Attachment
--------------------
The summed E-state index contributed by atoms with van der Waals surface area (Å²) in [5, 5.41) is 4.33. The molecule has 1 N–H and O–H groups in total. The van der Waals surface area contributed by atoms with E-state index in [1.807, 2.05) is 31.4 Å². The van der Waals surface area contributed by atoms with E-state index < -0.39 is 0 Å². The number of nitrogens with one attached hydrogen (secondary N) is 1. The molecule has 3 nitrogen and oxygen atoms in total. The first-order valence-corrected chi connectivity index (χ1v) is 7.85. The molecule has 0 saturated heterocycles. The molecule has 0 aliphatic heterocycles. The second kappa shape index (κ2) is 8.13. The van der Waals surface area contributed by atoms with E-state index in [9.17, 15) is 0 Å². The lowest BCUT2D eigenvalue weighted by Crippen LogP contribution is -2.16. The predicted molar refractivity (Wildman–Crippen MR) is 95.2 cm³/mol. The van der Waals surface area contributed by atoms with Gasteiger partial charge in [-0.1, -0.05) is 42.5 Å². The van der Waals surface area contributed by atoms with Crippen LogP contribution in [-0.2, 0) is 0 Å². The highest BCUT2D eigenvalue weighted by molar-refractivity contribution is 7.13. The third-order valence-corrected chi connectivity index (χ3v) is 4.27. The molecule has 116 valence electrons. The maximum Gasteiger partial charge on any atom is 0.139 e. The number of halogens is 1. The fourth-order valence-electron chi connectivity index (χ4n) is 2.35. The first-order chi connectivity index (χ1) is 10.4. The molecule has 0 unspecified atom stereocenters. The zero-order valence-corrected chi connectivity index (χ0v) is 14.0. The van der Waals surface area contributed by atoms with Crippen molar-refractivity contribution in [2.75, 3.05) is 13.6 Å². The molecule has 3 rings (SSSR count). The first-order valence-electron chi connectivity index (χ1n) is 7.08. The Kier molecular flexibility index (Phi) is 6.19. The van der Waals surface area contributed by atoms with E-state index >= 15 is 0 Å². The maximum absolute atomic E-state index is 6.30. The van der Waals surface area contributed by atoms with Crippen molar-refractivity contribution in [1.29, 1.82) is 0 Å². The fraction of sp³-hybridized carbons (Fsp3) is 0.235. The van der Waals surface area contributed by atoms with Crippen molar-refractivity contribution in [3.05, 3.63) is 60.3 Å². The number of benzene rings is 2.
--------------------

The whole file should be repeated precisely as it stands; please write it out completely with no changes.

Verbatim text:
The summed E-state index contributed by atoms with van der Waals surface area (Å²) in [5, 5.41) is 4.33. The molecule has 1 N–H and O–H groups in total. The van der Waals surface area contributed by atoms with E-state index in [1.807, 2.05) is 31.4 Å². The van der Waals surface area contributed by atoms with E-state index < -0.39 is 0 Å². The number of nitrogens with one attached hydrogen (secondary N) is 1. The molecule has 3 nitrogen and oxygen atoms in total. The first-order valence-corrected chi connectivity index (χ1v) is 7.85. The molecule has 0 saturated heterocycles. The molecule has 0 aliphatic heterocycles. The second kappa shape index (κ2) is 8.13. The van der Waals surface area contributed by atoms with E-state index in [9.17, 15) is 0 Å². The lowest BCUT2D eigenvalue weighted by Crippen LogP contribution is -2.16. The predicted molar refractivity (Wildman–Crippen MR) is 95.2 cm³/mol. The van der Waals surface area contributed by atoms with Gasteiger partial charge in [-0.1, -0.05) is 42.5 Å². The van der Waals surface area contributed by atoms with Crippen LogP contribution in [-0.2, 0) is 0 Å². The highest BCUT2D eigenvalue weighted by molar-refractivity contribution is 7.13. The third-order valence-corrected chi connectivity index (χ3v) is 4.27. The molecule has 116 valence electrons. The maximum Gasteiger partial charge on any atom is 0.139 e. The number of halogens is 1. The fourth-order valence-electron chi connectivity index (χ4n) is 2.35. The first-order chi connectivity index (χ1) is 10.4. The molecule has 0 unspecified atom stereocenters. The zero-order valence-corrected chi connectivity index (χ0v) is 14.0. The van der Waals surface area contributed by atoms with Crippen molar-refractivity contribution in [2.75, 3.05) is 13.6 Å². The molecule has 3 rings (SSSR count). The first-order valence-electron chi connectivity index (χ1n) is 7.08. The Kier molecular flexibility index (Phi) is 6.19. The van der Waals surface area contributed by atoms with E-state index >= 15 is 0 Å². The maximum absolute atomic E-state index is 6.30. The van der Waals surface area contributed by atoms with Crippen molar-refractivity contribution in [1.29, 1.82) is 0 Å². The fraction of sp³-hybridized carbons (Fsp3) is 0.235. The van der Waals surface area contributed by atoms with Crippen molar-refractivity contribution in [3.05, 3.63) is 60.3 Å². The number of benzene rings is 2.